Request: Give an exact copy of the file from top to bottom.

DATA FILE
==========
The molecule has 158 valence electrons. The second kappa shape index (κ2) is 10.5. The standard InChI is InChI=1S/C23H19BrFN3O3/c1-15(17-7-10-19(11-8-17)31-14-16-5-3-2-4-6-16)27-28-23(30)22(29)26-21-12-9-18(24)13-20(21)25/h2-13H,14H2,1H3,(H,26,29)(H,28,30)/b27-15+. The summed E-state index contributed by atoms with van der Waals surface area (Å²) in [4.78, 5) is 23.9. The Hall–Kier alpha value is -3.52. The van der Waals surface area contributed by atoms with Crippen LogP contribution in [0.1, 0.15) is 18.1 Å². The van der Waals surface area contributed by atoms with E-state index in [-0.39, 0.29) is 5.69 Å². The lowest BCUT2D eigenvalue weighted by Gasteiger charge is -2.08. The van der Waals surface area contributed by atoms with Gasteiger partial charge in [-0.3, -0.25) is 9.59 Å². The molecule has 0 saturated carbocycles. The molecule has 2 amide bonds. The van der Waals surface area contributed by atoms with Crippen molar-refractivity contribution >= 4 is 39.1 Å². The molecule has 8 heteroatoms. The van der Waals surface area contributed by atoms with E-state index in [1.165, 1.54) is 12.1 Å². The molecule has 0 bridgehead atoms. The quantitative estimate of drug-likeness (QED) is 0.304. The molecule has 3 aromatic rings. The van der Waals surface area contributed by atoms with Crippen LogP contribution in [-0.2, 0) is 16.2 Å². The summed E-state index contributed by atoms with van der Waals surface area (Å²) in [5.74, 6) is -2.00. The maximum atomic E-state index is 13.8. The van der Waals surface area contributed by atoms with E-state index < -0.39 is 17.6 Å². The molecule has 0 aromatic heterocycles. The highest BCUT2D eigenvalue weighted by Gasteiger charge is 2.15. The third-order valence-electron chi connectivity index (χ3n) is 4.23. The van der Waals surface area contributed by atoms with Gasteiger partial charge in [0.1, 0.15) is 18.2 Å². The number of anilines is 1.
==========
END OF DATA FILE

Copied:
The molecule has 158 valence electrons. The second kappa shape index (κ2) is 10.5. The standard InChI is InChI=1S/C23H19BrFN3O3/c1-15(17-7-10-19(11-8-17)31-14-16-5-3-2-4-6-16)27-28-23(30)22(29)26-21-12-9-18(24)13-20(21)25/h2-13H,14H2,1H3,(H,26,29)(H,28,30)/b27-15+. The summed E-state index contributed by atoms with van der Waals surface area (Å²) in [4.78, 5) is 23.9. The Hall–Kier alpha value is -3.52. The van der Waals surface area contributed by atoms with Crippen LogP contribution in [0.1, 0.15) is 18.1 Å². The van der Waals surface area contributed by atoms with E-state index in [-0.39, 0.29) is 5.69 Å². The lowest BCUT2D eigenvalue weighted by Gasteiger charge is -2.08. The van der Waals surface area contributed by atoms with Gasteiger partial charge in [-0.3, -0.25) is 9.59 Å². The molecule has 0 saturated carbocycles. The molecule has 2 amide bonds. The van der Waals surface area contributed by atoms with Crippen molar-refractivity contribution >= 4 is 39.1 Å². The molecule has 8 heteroatoms. The van der Waals surface area contributed by atoms with E-state index in [1.165, 1.54) is 12.1 Å². The molecule has 0 bridgehead atoms. The quantitative estimate of drug-likeness (QED) is 0.304. The molecule has 3 aromatic rings. The van der Waals surface area contributed by atoms with Crippen LogP contribution in [-0.2, 0) is 16.2 Å². The summed E-state index contributed by atoms with van der Waals surface area (Å²) in [5.74, 6) is -2.00. The maximum atomic E-state index is 13.8. The van der Waals surface area contributed by atoms with E-state index < -0.39 is 17.6 Å². The molecule has 0 aromatic heterocycles. The highest BCUT2D eigenvalue weighted by Gasteiger charge is 2.15. The third-order valence-electron chi connectivity index (χ3n) is 4.23. The van der Waals surface area contributed by atoms with Gasteiger partial charge in [0.1, 0.15) is 18.2 Å². The number of anilines is 1.